The military personnel will be thrashing Dacia Duster 4x4s through the Atlas Mountains in the gruelling Carta Rallye.
This means driving more than 2,000 miles from the UK to Morocco, where they will then spend six days negotiating giant sand dunes in an orienteering-type event before driving home.
The team of 14 – some of whom are veterans with life-changing injuries – will look after four cars for the GPS challenge, where they have to reach 30 set checkpoints per day.
'GIVEN ME SOMETHING TO FOCUS ON'
One of the drivers will be George Frost, 37, a dad-of-two from Dorset who suffers from complex PTSD.
He said: “If I didn’t have this I would be at home doing nothing. It is how I was for two years.
“I joined the team as the anxious guy as I didn’t know how to talk to people but Future Terrain has helped me so much.
“Feeling part of something is great and the camaraderie and banter is brilliant. It has helped me with my social skills and given me something to focus on."
Feeling part of something is great and the camaraderie and banter is brilliant
The team have been customising the Dacia Dusters and learning how to drive the robust off-roaders through the trickiest of terrain.
The Dacias are currently being stripped so they can be fitted with roll-cages ahead of the rally. They will also run on different wheels and tyres and have a slightly modified suspension to deal with the mountain-sized sand dunes.
Under the bonnet of the no-nonsense SUV will be the standard four-wheel drive system, 1.5-litre diesel engine and manual gearbox.
Each day, the cars will be being driven for around ten-hours across massive sand dunes and rocky tracks on their way to various GPS points; this is perfect confirmation of the teams vocational training over the last year.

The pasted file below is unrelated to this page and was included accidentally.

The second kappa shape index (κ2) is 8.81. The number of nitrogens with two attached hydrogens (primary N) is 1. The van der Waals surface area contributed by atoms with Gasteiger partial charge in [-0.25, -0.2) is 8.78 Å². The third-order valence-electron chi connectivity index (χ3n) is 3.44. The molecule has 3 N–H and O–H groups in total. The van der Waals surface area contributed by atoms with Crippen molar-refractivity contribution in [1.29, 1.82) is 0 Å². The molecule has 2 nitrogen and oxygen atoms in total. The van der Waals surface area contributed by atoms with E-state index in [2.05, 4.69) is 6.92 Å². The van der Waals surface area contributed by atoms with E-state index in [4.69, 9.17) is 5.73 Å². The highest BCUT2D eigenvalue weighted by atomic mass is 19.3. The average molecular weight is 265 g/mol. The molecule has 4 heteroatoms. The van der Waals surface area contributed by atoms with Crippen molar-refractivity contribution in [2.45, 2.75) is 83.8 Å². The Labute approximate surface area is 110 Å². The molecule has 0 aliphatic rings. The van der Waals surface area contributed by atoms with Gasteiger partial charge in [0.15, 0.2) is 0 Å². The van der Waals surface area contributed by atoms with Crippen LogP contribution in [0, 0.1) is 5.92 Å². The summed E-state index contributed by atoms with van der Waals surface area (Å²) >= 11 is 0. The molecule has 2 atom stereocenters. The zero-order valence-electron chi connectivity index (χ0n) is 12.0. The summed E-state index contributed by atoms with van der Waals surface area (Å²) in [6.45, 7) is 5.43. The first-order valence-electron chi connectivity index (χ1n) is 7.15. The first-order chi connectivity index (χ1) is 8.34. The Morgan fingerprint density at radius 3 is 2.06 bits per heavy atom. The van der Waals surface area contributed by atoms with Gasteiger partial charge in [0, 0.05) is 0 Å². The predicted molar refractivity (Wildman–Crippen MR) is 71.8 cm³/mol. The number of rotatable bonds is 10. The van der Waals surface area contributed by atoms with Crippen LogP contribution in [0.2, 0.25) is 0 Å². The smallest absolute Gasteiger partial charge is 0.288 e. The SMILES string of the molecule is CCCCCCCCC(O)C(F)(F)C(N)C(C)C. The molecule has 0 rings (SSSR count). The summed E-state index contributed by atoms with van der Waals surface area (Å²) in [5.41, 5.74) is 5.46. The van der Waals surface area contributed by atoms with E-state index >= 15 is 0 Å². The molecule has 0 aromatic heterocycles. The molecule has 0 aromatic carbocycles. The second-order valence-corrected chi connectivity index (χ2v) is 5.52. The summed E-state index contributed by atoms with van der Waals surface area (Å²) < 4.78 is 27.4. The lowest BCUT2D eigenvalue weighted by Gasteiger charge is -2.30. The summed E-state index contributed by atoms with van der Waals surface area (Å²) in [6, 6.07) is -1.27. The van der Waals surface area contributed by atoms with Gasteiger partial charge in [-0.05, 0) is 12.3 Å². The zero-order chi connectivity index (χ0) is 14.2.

At the end of the six-day challenge, the team will then pack up their kit and drive straight back to the UK.
It will be a mentally and physically draining event, with the team using it as preparation for the next challenge – racing the Dacia Dusters in the British Cross-Country Championship rally series.
Future Terrain uses motorsport and driving-related engineering to help veterans gain qualifications, aiding their transition to life after the armed forces.
The charity allows them to redefine themselves. Some are no longer amputees, instead they’re expedition coordinators and the responsibilities they’re given transform their mental wellbeing while boosting key skills.
The charity was set up in November 2016 by Grant White, 53, who was a Royal Marine for 23 years.
Grant lost a leg in a motorcycling accident and wanted to use his experience of retraining and rehabilitation to the benefit of others.
He said: “We are all really looking forward to the Carta Rallye and then the rally season afterwards. The cars have been outstanding. They’re really capable off road.
“They’re light and nimble which makes them perfect for a desert environment."
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